Investors have been warning about a recession for over a year now, but 14 months after the Federal Reserve began tightening its grip on the economy and raising interest rates, employment is higher than ever and wages are still going up. All the rules say the U.S. is supposed to be in a downturn right now, but most Americans aren’t feeling one. That may be because this is a different type of recession than the one economists are used to, according to Marc Rowan, billionaire investor and CEO of Apollo Management, a private equity firm with over $500 billion under management.
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Even though wage increases over the past year have struggled to keep up with inflation, young workers and low-income households have seen the biggest nominal pay raises in a tight labor market. Meanwhile, people who own assets, who are more likely to be middle-class or wealthy, are more likely to notice an impact, Rowan said in an interview with CNBC this week.
“Asset prices are coming down,” Rowan said. “We in the financial markets who benefit and live in an asset world, we’re going to feel like we had a real recession. Rates went up—going up as much as they have, we’re going to feel it.”
The Fed’s interest rate hikes dealt a gut punch to stock markets in 2022, the worst year for Wall Street since the Great Recession, with the Nasdaq 100 shedding a third of its value and the S&P 500 down nearly 20% by the end of December. Stocks overall have rallied in 2023, but some investors have warned to stay away from more bear market traps, while specific sectors, like retail, have failed to post many significant gains. And U.S. households overall lost nearly $7 trillion in wealth in 2022, according to the Federal Reserve, largely due to the stock market’s nosedive.
But while it’s been a year of pain for asset holders, it’s worth remembering that not all Americans are monitoring their portfolios.
“Is most of our country going to feel like it’s a recession? Most of our country does not own assets in any significant way,” Rowan said.
In 2022, 58% of Americans owned stock—including individual stocks as well as retirement savings accounts—according to a Gallup poll from May of last year, a two-percentage-point increase from 2021. But looking more closely at the data reveals that the share of Americans who own stock decreases with income level. While 89% of households who make more than $100,000 annually had money invested in the stock market, that number fell to 61% for those making between $40,000 and $99,999. Only 25% of households earning less than $40,000 owned stock.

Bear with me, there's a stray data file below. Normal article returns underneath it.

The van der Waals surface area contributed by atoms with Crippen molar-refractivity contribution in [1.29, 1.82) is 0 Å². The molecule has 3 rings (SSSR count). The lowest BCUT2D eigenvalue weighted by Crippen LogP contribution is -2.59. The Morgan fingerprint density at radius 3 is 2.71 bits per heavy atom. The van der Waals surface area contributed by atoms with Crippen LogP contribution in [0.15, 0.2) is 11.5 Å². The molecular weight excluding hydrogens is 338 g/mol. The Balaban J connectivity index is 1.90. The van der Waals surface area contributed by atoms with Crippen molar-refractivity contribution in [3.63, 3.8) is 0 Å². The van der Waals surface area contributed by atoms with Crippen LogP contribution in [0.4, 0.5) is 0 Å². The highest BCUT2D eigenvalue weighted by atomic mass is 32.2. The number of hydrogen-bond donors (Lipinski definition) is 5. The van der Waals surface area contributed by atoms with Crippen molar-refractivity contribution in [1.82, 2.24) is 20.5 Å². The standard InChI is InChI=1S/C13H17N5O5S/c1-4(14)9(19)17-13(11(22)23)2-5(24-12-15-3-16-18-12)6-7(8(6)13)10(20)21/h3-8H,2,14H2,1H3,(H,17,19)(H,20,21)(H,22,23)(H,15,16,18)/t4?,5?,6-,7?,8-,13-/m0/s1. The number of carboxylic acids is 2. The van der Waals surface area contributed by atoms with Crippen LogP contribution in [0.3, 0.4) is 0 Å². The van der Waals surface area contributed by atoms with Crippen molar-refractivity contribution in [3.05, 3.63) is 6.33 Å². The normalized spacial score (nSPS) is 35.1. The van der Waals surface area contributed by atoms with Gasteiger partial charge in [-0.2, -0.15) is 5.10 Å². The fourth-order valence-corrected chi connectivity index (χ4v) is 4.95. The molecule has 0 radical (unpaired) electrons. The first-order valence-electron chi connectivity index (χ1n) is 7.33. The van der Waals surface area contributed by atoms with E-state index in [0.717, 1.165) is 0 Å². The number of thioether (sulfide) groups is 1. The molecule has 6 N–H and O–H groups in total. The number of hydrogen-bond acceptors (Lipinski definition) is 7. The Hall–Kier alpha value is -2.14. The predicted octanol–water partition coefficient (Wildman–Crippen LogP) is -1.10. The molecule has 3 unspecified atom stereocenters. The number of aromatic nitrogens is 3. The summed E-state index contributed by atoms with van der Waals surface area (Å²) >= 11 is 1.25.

In addition to traditional stocks, higher-income households are also much more likely to participate in retirement investment plans, such as a 401(k), according to a 2022 Vanguard study, which found that while only 75% of eligible employees making under $50,000 contributed to a retirement plan, 96% of earners above $150,000 do.
For lower-income households, employment tends to be the primary factor in building wealth. And despite the Federal Reserve’s best efforts to slow down the economy and lower inflation, the labor market has been a major bright spot. On Friday, the Department of Labor announced that employers added 253,000 new jobs, and unemployment hit a 54-year low.
“Even if we have a recession in formal name, I doubt we’re going to have the kind of recession we’ve thought of historically with massive shifts in unemployment. I think we’re having a non-recession recession,” Rowan said.
The most prevalent asset owned by Americans in the bottom half of the country’s wealth distribution is home equity, or the net value of homeownership, according to the Congressional Budget Office, while wealthier Americans tended to be invested in other financial assets, including stocks and retirement assets.
The CBO said the asset class’s fast-paced growth over the past few decades is a driving factor behind widening wealth inequality in the U.S., as the net worth of higher-income households has soared while wealth growth elsewhere stagnated. Incomes for the top 10% of earners more than doubled between 1971 and 2018, according to a study by CEPR, a European economic think tank, while middle-class earners saw their wealth rise by less than 40%, and lower-income households stalled completely.
Rowan said that the era of free money since 2008, when the U.S. printed $8 trillion, saw the value of most assets rise, while accruing more assets was encouraged by historically low interest rates, benefiting wealthier households. Those gains were maximized during the pandemic, when a flood of stimulus boosted stock markets that ended 2020 on a record high.
Now that the free money era is drawing to a close, low-income households are starting to see some gains that higher-income Americans aren’t, but given the wealthy’s massive head start, the wealth gap is unlikely to close anytime soon.
This story was originally featured on Fortune.com
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